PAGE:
Into the Book


The Robe is an excellent novel written by Lloyd C. Douglas. It’s in the same vein as The Big Fisherman, another novel by Douglas that is set during roughly the same time. As always when reading fiction that expands on the Bible and its stories, I was leery of the book, but overall it’s a good read.

Llyod Douglas has a very interesting style of writing. His words feel majestic and noble—the very marrow of the book is well-done. His style is easy to understand but there is this feel behind that makes you feel you are reading fine literature. His books suck you in—they’re an excellent read overall.

My greatest concern with The Robe, as with The Big Fisherman, was how many liberties Douglas took with the book. Unfortunately, I’ve concluded that The Robe takes a much looser version of the facts of the Bible, feeling free to add in its own when necessary. Most striking in The Robe (As you can see by the title) is the inclusion of a Robe, the one that Jesus wore when was crucified. Throughout the book, the Robe is credited for a lot of the comfort Jesus brings to the characters. The book takes on an almost pantheistic view throughout, and overall I wish Douglas had changed how he wrote this book.

Also, like The Big Fisherman, Jesus is not actually a character that speaks in this book. The plot centers instead on a young Roman Legate called Marcellus, who was the man ordered to crucify Jesus. This event sends him almost insane, and he can think of nothing but the Robe that Jesus was wearing when he was crucified. Throughout the book, he learns of who Jesus really was, and becomes a Christian, a dangerous thing when young Caligula is the Emperor of Rome.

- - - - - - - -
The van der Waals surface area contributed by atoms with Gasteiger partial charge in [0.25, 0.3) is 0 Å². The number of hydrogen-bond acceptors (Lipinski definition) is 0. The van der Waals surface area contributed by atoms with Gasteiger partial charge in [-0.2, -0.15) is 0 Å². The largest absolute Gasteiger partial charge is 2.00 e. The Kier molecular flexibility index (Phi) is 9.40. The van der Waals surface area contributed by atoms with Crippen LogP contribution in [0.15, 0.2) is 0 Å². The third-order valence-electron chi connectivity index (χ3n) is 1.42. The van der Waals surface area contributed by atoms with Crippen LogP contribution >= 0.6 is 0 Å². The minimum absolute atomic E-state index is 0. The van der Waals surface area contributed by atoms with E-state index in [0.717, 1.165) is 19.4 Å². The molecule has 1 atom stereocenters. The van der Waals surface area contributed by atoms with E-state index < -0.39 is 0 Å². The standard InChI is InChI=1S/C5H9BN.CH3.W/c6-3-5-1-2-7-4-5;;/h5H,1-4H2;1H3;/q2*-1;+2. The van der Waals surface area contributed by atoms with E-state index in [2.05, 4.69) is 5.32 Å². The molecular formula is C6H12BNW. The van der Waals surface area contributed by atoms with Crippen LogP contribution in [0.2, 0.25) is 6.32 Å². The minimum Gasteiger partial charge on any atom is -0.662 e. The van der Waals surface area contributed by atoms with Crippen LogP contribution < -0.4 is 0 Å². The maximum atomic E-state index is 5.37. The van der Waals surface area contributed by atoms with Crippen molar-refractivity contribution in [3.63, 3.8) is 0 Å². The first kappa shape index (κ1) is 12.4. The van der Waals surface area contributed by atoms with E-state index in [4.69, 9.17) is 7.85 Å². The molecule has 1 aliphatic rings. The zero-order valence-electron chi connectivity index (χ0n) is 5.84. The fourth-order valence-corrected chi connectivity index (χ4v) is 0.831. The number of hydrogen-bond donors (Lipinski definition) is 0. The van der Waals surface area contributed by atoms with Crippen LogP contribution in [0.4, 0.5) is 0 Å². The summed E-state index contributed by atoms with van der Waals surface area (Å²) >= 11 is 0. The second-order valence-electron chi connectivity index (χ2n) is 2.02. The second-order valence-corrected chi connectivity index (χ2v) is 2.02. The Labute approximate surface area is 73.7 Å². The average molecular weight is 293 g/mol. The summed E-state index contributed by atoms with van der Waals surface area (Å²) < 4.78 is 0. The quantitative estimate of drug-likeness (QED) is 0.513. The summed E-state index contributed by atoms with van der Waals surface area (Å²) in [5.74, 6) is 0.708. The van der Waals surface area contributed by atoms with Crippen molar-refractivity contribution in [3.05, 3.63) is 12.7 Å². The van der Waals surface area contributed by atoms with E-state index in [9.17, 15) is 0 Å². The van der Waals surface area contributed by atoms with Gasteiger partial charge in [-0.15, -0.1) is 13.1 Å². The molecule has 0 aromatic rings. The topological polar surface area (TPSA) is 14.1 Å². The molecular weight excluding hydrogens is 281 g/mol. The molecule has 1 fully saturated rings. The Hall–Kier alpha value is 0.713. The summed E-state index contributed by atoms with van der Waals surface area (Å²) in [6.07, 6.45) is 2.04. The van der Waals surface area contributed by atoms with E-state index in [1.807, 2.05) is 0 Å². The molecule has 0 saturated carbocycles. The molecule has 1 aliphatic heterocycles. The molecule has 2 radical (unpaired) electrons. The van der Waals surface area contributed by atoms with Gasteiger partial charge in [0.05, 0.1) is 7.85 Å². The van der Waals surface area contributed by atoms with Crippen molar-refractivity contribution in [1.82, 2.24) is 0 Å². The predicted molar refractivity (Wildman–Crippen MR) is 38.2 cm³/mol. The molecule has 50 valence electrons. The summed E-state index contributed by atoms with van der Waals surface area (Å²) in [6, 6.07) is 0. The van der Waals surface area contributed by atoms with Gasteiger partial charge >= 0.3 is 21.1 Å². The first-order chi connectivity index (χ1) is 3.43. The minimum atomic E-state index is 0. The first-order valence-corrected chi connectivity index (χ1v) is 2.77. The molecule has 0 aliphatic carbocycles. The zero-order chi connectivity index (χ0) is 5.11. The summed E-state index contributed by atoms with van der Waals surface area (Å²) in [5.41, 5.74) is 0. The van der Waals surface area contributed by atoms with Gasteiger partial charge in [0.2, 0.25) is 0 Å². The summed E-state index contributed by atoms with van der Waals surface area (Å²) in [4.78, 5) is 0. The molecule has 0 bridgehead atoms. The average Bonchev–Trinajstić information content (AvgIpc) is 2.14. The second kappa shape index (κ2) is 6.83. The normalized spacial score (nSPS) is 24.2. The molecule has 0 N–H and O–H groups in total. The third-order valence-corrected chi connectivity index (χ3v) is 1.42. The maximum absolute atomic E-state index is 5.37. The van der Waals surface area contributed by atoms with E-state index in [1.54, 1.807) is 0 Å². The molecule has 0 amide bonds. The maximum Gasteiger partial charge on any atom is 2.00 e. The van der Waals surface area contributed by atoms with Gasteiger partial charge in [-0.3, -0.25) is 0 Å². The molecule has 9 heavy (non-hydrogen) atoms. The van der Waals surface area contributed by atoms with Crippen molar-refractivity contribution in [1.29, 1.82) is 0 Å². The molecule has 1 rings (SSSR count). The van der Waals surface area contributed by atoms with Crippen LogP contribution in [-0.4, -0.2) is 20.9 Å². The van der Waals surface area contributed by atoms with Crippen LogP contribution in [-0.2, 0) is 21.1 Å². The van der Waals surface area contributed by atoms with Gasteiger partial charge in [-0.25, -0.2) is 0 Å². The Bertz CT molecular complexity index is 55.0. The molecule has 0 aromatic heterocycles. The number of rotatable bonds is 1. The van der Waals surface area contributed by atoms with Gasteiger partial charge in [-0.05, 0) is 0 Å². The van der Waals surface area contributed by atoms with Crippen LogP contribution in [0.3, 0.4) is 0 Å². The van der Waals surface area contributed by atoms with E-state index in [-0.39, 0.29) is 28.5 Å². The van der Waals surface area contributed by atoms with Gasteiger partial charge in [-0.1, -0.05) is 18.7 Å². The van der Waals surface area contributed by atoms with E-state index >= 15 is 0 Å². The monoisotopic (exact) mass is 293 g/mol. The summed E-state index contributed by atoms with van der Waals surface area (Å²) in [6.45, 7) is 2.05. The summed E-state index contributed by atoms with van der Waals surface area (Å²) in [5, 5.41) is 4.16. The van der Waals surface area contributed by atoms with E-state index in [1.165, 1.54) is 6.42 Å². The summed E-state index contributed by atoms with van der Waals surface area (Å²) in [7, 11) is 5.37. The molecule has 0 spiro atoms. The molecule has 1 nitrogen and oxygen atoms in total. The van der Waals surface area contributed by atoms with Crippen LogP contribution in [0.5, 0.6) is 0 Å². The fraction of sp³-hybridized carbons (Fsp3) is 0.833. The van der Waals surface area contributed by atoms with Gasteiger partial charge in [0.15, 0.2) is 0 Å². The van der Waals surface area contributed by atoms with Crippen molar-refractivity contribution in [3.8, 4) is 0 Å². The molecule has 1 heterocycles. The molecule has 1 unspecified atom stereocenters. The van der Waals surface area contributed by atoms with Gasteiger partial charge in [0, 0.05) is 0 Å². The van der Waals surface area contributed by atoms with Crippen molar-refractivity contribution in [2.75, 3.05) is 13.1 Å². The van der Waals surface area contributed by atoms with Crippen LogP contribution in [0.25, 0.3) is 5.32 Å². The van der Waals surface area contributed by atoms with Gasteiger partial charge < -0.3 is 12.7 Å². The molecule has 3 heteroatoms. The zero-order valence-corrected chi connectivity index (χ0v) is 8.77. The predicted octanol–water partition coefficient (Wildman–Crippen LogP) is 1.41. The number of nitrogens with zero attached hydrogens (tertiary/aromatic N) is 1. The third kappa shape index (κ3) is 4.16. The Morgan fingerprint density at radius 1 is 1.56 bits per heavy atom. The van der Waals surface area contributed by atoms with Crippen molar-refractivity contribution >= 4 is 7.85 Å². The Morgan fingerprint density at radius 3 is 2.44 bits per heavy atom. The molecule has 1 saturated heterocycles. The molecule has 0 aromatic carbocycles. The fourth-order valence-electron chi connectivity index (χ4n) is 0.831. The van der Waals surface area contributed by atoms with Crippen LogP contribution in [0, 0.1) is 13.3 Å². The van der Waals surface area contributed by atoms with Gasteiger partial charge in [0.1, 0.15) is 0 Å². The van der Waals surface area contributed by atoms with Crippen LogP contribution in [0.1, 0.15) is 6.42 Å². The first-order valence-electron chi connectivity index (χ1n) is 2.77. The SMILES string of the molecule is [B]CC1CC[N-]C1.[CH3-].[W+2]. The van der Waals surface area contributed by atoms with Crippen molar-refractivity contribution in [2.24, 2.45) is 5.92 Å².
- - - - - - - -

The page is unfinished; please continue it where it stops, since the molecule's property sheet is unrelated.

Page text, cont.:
Thought the main plot centers on Marcellus, innumerable sub-plots are woven in to the book. As with Douglas’ other book, my favorite part of The Robe was seeing all of the stories play out in their own way yet weave together to produce the book as a whole. The story of Marcellus’ slave Demetrius; Marcellus’ relationship with his sweetheart Diana; Marcellus’ sister Lucia; the old man Justus that Marcellus meets in Galilee, along with Justus’ little grandson; these are just a few of the intricate stories that Douglas writes of in The Robe.

All in all, The Robe is a decent book. The story is masterfully written, weaving in many smaller stories throughout, all of which keep you interested, but I was disappointed with how Douglas interpreted the Scriptures. The additional supernatural feel surrounding the Robe, an inanimate object, is a somewhat disturbing concept that I’d rather avoid. Overall I feel that Biblical fiction is a field that is best not dealt with, but Douglas has done an excellent job telling the story of the characters he has invented. I recommend that you read The Robe, but read with extreme caution—a Bible right next to you. Check everything in the Scriptures, as the Bereans were cautioned to do by Paul

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Published on 1 January, 2011. Last updated on

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